Yahoo! revs up search engine to defy Google

Yahoo! has retooled its online search engine to make it more helpful and engaging, joining an industrywide wave of improvements that so far haven’t dented Google’s dominance.

The Sunnyvale-based company regards the upgrade announced on Tuesday as the most significant change to its search engine since it reclaimed control of the underlying technology nearly three-and-a-half years ago.

If nothing else, the improved search engine should boost Yahoo!‘s employee morale because it backs up co-founder Jerry Yang’s vow to re-establish the company’s reputation as an internet innovator, said Standard & Poor’s equity analyst Scott Kessler.

Yang returned to the company and replaced Yahoo! chairperson Terry Semel as chief executive in June.

“Is this [upgrade] going to be very important in terms of market share? I’m not so sure. But it probably will help them in terms of mind share,” Kessler said. “One of the reasons that Google has captured the imaginations of so many people is they have been doing so many different and interesting things.”

Between June 2000 and May 2004, Yahoo! relied on Google to power its search engine—a decision that helped transform its once-smaller rival into a juggernaut that now fields more than half of the search requests on the web.


As part of its makeover, Yahoo! will suggest ways to phrase a search request as a user types into the query box, provide a list of related concepts and produce more links to photos, videos and music on the main results page.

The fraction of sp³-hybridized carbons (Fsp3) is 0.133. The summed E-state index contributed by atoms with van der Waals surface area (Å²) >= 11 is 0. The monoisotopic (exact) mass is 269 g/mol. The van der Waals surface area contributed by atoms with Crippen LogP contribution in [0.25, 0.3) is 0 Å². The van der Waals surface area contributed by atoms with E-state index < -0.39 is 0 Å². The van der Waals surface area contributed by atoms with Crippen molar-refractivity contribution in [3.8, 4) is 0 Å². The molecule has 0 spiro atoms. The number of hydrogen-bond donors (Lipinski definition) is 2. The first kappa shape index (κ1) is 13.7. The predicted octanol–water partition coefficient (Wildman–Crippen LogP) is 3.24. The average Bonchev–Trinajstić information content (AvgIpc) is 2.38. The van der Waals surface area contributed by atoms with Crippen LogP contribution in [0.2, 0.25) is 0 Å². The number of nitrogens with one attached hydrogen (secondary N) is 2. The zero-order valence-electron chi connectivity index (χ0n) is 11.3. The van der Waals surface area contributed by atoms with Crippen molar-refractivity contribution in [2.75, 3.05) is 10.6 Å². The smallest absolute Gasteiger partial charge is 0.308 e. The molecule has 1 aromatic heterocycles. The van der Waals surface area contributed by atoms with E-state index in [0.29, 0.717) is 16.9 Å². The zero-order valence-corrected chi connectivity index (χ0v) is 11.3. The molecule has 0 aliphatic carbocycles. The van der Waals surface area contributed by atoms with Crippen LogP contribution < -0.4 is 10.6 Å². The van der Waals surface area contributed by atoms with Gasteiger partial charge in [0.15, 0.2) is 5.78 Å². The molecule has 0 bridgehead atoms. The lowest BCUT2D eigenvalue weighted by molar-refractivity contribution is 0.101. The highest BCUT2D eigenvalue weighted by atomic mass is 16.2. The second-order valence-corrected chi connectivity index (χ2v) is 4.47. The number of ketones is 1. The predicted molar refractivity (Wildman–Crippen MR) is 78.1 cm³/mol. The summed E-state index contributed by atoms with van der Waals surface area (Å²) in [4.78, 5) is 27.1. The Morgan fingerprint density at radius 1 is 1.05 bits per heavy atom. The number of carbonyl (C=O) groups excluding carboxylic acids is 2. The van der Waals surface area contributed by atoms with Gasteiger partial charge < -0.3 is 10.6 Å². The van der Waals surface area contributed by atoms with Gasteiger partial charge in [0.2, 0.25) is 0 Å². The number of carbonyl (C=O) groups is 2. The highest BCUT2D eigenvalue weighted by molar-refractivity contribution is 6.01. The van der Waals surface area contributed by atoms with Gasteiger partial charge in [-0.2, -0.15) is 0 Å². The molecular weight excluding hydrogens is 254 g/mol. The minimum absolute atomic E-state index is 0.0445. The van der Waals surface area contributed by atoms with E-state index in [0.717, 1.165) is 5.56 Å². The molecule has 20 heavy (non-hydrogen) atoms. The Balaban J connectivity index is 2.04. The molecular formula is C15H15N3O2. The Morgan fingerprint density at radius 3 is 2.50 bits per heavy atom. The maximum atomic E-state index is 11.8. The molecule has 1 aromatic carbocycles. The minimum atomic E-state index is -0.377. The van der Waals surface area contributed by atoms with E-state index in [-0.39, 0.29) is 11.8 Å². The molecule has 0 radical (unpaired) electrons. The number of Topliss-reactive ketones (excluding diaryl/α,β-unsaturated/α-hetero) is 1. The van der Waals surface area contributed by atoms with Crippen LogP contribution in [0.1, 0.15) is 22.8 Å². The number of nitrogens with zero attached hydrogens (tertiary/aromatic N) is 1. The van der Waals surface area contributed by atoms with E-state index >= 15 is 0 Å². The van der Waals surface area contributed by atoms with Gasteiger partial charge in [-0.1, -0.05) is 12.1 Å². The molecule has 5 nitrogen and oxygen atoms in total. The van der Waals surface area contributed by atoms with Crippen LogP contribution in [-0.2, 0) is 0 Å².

The search engine also will pull information from Yahoo!‘s calendar service,, to highlight local events when they are relevant to a request.

Many of Yahoo!‘s new features are similar to improvements that Google and introduced during the spring and Microsoft matched just last week.

The lag makes it seem like Yahoo! is simply trying to catch up to the rest of the pack instead of taking the next technological leap ahead in search, said Jim Lanzone, who runs for InterActiveCorp.

“We are already looking ahead to our next improvements,” Lanzone said.
“Search is such an unsolved problem that it requires constant innovation to satisfy users. And the more search delivers, the more the users expect.”

Yahoo! believes its approach is more comprehensive than its rivals’ in several key areas, including music, movies and photos.

For example, by drawing upon the vast library stored in its popular Flickr service, Yahoo! has built an image index much larger than any of its rivals, said Vish Makhijani, the company’s senior vice-president of search. “Our goal is to be best-of-breed in certain categories,” he said.

Losing ground

Yahoo! is hoping the changes will lure back web surfers who defected to Google.

Although its search engine ranks second in usage, Yahoo! has been steadily losing ground—a distressing pattern that has contributed to the company’s sagging profits and stock price.

In August, Yahoo! had a 23% share of the United States search market compared with 56,5% for Google, according to the most recent data from comScore Media Metrix. At the beginning of 2005, Yahoo!‘s market share stood at 32%, just slightly behind Google at 35%, based on different measurement techniques used at that time by Media Metrix.

Even a small gain in search market share would help boost Yahoo!‘s profits because the company already has introduced a system for displaying ads relevant to search requests that executives say has spurred more commission-generating clicks on text-based ad links.

The success of this new commercial approach, dubbed “Panama”, indicates Yahoo! could make more money if people use its search engine more frequently.

Makhijani said he could feel a more positive vibe emerging as Yahoo!‘s engineers developed the new search tools during the past nine months.

“Our sense of confidence is greater because of all the work we have put in on the new platform,” he said. “The proof will be in the pudding, but we think we can bring a fundamental change to the web search experience.”—Sapa-AP

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